Human Remains in Jungle Likely Belong to Missing Adventurer

Video highlights from Disappeared: The search for Cody Dial

A body found in Costa Rica probably belongs to Cody Roman Dial, who went missing during a trek through Central America two years ago.

Human remains found in the Costa Rican jungle are believed to belong to missing adventurer Cody Roman Dial, who disappeared more than two years ago.

The 27-year-old Alaskan had embarked on an odyssey through Central America in early 2014, climbing the region’s highest peak in Guatemala, surfing in Nicaragua, and finally hacking his way through the notorious rain forest of Corcovado National Park in Costa Rica.

Cody’s father Roman Dial, a biologist, famed outdoorsman, and National Geographic Explorer, last heard from him in July 2014, when he emailed from an Internet café in the small town of Puerto Jiménez, Costa Rica. A few days later, following a plan to go off the main trails without the legally required guide, Cody entered the rain forest with only his backpack and a map printed off the Internet.

Then he disappeared.

Now, after searching for two years, Roman and his wife Peggy finally have some closure.

“It is with profound sadness and incredibly mixed emotions that I can say my son’s remains have likely been found,” Roman said in a statement. The pair are on their way to Costa Rica to identify the body.

A local man found the remains and equipment under a tree in the Corcovado jungle. The site is about a three- to five-hour trek from the town of Dos Brazos, where Cody was last seen, says Aengus James, director and executive producer of six-part true-crime series Disappeared: Cody Dial, premiering on National Geographic Channel on Tuesday 13 September at 8.30pm AEST/NZST.

The FBI briefed Roman and Peggy on Thursday morning and, from pictures, the pair were able to identify the shoes found near the remains as likely belonging to Cody.

That area of the jungle has been searched before, so it’s unclear whether the remains have been there the whole time or were moved recently. A team of Costa Rican law enforcement officials and experts are en route to the scene. 

Following the Trail

When Dial first went missing, Costa Rican search-and-rescue teams scoured the jungle for 12 days. Roman flew down to assist and even snuck into the jungle to conduct his own off-the-books search.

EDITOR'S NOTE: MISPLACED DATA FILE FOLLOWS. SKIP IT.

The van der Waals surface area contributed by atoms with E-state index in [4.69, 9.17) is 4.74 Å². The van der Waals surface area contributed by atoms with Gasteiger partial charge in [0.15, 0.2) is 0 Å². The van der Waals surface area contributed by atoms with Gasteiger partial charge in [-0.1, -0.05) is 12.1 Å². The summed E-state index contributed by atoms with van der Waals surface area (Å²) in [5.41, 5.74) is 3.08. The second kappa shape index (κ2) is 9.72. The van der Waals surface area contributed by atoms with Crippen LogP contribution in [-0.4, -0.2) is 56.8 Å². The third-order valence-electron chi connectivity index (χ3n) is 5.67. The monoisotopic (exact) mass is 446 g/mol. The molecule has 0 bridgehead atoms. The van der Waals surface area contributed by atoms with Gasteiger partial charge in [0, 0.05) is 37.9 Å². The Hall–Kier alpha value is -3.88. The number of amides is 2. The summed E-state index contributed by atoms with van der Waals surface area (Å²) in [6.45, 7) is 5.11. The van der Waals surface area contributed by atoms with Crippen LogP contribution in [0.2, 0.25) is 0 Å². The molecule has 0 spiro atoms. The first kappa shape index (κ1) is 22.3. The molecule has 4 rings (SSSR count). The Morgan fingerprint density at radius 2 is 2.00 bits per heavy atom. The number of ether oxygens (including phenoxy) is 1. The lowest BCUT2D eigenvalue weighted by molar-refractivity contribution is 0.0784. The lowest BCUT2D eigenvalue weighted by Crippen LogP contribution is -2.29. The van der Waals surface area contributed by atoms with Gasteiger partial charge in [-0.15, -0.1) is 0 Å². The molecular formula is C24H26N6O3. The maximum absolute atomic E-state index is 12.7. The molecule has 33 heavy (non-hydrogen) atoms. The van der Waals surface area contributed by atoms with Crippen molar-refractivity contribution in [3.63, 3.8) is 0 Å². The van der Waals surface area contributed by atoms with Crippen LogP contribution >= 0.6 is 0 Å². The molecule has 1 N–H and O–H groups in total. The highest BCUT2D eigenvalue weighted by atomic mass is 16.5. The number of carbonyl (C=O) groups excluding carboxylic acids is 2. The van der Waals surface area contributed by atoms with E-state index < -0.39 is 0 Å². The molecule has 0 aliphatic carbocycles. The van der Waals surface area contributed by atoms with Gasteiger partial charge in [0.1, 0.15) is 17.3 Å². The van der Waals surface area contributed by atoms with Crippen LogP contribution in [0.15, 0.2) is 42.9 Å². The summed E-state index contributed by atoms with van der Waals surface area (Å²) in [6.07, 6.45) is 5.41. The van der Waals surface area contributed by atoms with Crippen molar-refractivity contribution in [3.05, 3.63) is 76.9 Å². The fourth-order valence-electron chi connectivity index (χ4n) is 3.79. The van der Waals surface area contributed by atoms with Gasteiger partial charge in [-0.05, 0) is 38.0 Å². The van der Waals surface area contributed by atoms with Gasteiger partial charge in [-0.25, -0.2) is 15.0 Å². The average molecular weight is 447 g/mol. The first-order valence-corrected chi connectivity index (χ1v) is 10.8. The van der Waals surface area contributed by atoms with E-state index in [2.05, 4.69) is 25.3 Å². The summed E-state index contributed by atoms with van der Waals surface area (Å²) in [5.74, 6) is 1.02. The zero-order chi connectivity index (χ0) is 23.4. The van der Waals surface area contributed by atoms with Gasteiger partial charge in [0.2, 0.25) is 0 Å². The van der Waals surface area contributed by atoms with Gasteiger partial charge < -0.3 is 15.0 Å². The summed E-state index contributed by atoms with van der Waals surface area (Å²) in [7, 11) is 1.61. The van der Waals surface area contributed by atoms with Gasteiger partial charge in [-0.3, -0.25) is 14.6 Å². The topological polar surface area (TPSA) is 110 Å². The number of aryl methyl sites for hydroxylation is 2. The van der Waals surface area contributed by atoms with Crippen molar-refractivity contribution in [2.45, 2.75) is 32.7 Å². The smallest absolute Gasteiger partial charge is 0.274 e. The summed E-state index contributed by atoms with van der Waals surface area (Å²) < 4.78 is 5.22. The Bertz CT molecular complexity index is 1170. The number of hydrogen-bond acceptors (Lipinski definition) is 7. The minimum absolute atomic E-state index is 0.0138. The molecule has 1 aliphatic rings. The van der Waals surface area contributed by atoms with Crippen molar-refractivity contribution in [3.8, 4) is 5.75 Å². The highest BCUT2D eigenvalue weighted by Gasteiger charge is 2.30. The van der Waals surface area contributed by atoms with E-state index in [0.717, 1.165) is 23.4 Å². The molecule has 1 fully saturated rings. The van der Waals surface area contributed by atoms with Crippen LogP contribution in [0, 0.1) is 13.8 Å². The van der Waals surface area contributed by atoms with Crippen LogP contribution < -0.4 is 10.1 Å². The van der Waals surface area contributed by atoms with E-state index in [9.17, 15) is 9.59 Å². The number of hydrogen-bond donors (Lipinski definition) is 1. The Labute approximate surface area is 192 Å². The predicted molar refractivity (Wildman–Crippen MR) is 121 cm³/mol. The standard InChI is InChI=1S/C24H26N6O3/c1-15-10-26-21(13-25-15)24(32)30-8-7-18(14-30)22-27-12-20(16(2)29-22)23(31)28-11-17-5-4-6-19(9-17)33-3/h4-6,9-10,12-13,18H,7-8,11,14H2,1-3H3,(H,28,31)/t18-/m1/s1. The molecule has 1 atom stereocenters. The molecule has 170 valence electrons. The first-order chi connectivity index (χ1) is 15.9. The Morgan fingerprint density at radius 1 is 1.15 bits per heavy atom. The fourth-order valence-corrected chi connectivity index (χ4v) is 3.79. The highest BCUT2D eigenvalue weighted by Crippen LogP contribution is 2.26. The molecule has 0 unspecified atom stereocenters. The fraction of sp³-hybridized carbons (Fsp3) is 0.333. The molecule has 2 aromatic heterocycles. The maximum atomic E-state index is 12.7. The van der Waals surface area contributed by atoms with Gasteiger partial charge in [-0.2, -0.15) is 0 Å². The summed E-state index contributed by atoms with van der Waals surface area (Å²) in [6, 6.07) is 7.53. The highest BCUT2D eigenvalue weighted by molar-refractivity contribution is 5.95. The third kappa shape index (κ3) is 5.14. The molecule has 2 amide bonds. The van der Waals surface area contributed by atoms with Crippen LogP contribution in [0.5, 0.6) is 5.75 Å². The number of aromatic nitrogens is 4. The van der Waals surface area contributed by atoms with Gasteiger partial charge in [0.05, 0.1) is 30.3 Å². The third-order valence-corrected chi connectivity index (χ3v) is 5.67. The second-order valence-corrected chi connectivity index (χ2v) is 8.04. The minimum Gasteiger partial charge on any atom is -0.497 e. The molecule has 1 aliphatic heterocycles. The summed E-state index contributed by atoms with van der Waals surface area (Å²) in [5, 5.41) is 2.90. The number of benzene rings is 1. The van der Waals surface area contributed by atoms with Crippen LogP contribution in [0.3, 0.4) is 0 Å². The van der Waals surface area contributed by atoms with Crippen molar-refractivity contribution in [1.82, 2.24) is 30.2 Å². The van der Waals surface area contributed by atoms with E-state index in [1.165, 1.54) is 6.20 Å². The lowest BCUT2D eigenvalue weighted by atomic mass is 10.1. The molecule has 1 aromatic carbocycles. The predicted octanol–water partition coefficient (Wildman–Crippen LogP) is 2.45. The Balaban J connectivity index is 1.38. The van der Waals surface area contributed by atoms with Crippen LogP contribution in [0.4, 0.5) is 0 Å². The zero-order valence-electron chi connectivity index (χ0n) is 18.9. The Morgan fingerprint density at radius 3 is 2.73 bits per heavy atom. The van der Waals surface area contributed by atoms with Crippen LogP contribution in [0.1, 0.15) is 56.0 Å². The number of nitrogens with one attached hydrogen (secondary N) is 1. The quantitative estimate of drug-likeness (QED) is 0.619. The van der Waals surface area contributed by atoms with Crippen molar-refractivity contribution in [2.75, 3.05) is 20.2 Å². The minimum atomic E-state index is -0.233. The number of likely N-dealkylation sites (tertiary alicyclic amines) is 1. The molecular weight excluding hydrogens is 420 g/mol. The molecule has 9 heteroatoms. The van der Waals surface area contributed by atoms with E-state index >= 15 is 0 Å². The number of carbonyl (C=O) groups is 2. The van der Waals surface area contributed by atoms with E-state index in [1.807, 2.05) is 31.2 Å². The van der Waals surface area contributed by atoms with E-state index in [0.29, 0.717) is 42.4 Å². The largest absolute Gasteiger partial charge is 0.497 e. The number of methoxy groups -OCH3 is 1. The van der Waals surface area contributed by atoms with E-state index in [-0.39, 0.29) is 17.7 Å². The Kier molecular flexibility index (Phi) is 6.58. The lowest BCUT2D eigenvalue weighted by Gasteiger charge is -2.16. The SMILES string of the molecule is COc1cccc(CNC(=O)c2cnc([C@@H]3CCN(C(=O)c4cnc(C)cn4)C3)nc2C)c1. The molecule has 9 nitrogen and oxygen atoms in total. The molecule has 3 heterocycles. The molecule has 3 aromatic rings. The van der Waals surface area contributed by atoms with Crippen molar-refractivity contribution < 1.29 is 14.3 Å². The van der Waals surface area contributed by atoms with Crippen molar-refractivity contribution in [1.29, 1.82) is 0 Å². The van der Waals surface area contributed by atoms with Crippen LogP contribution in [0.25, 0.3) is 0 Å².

Once Costa Rican authorities suspended their operations, Roman continued on his own. He called in a team from an Anchorage wilderness survival school, but they found no trace of his missing son.

Roman has returned to Costa Rica many times to continue his search, which will be documented in Disappeared: Cody Dial.

Reporter Damon Tabor spoke to Roman for National Geographic earlier this month about his search.

“I came to the conclusion that Cody wasn’t lost in the jungle,” Roman told Tabor. He called in a former DEA agent and a retired Air Force pararescue jumper to aid his investigations. “I needed someone who could go around and ask questions and know what kind of questions to ask.”

It turns out that Cody hadn’t been swallowed by the jungle—at least not at first. Apparently the U.S. embassy had been holding on to Cody’s backpack, which had been at a hostel in Puerto Jiménez. That proved the missing adventurer had come back out of the wilderness.

The investigation is now centered around a trip Cody apparently took after he left the jungle. He traveled with a man named Pata de Loro (“Parrot’s Foot”) to Dos Brazos, a gold mining town at the edge of Corcovado. The area is notorious for drawing outlaw gold miners, cocaine traffickers, and other criminals. In January, Roman found Cody’s foam sleeping mat in a miner’s tent. That was one of the only pieces of physical evidence—until now.

“We know that Cody was murdered, and we know that there is a suspect,” Roman told National Geographic. When asked how he knows, he said he’d prefer not to answer until the show airs or an arrest is made.

For now, the FBI and the Oganismo de Investigación Judicial, Costa Rica’s federal investigation agency, are continuing their investigations, and no arrests have been made.

Discuss this article


Never miss a Nat Geo moment

Your email address
We use our own and third-party cookies to improve our services, personalise your advertising and remember your preferences. If you continue browsing, or click on the accept button on this banner, we understand that you accept the use of cookies on our website. For more information visit our Cookies Policy AcceptClose cookie policy overlay